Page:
A real long-term solution can only be achieved through research and appropriate funding. 

“In the past, coastal protections have been piecemeal and often counterproductive. A protective wall erected in one place can result in erosion in another. What’s desperately needed is for the Great Lakes states and federal agencies to work in a coordinated and scientific way to protect land and infrastructure, as well as taxpayers’ wallets. That’s what the Great Lakes Coastal Resiliency Study could do.”  — Chicago Sun Times

The US Army Corps of Engineers is currently working to fund this study in 2020.

“The goal of the Great Lakes Coastal Resiliency study is to develop a programmatic coastal resiliency plan that outlines a collaborative investment strategy for the Great Lakes coasts, while creating a partnership and strong collaboration between the Corps of Engineers, Great Lake states, the Coastal States Organization, National Oceanic and Atmospheric Administration, U.S. Geographical Survey, Federal Emergency Management Agency, and U.S. Environmental Protection Agency. “

Sand conveyor truck

What are ways to prevent beach erosion?

Preventing beach erosion can be a simpler solution than repairing it. If you are a homeowner along the shoreline or are planning to build near a lake, implement the following tips to prevent beach erosion.

First, do not remove natural vegetation. It can be tempting to remove natural plants and replace them with your own landscaping. This can be catastrophic to both the natural environment, as well as your beach. Natural plant life along the water have deep root systems that help hold sand in place and help to absorb wave energy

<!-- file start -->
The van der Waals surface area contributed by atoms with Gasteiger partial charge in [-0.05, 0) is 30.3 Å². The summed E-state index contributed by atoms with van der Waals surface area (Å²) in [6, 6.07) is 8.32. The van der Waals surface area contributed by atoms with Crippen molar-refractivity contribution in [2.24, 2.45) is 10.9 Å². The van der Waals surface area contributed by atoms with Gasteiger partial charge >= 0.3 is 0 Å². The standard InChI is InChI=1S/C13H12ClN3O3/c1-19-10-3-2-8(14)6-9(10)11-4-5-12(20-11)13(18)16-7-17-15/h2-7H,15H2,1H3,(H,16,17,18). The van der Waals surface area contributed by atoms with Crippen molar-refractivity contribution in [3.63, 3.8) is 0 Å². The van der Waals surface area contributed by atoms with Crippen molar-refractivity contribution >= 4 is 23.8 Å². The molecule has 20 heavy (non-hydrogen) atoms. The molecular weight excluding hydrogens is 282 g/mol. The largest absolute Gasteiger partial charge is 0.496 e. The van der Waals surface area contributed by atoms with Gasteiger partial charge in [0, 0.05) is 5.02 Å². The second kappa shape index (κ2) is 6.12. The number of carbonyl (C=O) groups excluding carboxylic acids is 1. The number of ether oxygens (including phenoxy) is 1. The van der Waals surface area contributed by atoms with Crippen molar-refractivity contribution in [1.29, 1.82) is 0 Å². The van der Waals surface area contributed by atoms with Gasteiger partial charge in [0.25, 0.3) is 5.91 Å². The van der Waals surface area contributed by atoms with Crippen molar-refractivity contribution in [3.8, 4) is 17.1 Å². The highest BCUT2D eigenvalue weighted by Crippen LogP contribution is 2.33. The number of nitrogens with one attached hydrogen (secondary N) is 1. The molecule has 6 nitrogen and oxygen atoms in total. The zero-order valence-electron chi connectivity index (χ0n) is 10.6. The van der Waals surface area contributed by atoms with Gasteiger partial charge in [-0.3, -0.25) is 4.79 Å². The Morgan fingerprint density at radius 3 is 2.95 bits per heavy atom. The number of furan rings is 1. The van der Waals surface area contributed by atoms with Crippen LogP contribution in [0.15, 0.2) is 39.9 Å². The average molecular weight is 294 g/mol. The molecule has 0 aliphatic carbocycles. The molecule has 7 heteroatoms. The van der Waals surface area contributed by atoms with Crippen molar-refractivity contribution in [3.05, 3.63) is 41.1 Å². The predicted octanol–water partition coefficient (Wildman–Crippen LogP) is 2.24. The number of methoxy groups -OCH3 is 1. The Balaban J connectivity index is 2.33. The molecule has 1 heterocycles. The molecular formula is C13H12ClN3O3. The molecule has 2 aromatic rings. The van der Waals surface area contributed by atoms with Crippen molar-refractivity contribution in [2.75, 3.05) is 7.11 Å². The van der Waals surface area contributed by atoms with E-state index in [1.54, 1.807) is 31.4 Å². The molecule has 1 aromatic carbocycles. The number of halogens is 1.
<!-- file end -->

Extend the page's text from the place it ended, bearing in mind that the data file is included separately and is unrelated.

Next, avoid removing natural rock along your beach. We all enjoy a soft, sandy beach, but pulling out rocks and replacing them with sand won’t last. Sand is easily displaced — especially when natural barriers like plants and rocks are removed. You can maintain your nice sandy beach and prevent shoreline erosion by leaving natural plants and rocks in their place.

Can I add sand to my beach or shoreline?

Adding sand to your beach is not an erosion control solution. Beach backfill can be done in order to replace lost beach, however, it’s important to evaluate your situation to determine if this is a reasonable response. Because sand is easily displaced, beach fill or backfill can often be a fruitless attempt to recreate a beach. 

Beach fill can be a solution if the beach sand has been previously excavated or where the impacts on the environment are minimal. 

Installing beach sand can help when a barrier is created. For example, when homeowners install an emergency barrier like sandbags, rock revetments, or seawalls, they need to be backfilled with sand. 

The watershed council still warns against adding sand before understanding its impacts: “…filling is often a futile, environmentally destructive action and should only be pursued after careful study and planning. If a site is conducive to the long-term existence of sandy material, it would likely be there naturally. If it is not there, it is because the energy is either too great to allow it to remain in place, or not great enough to wash away the finer materials. In either case, sand fills on the littoral shelf of lakes often disappear in a relatively short time, either by washing away or simply sinking out of sight in a few years into the softer underlying sediments.”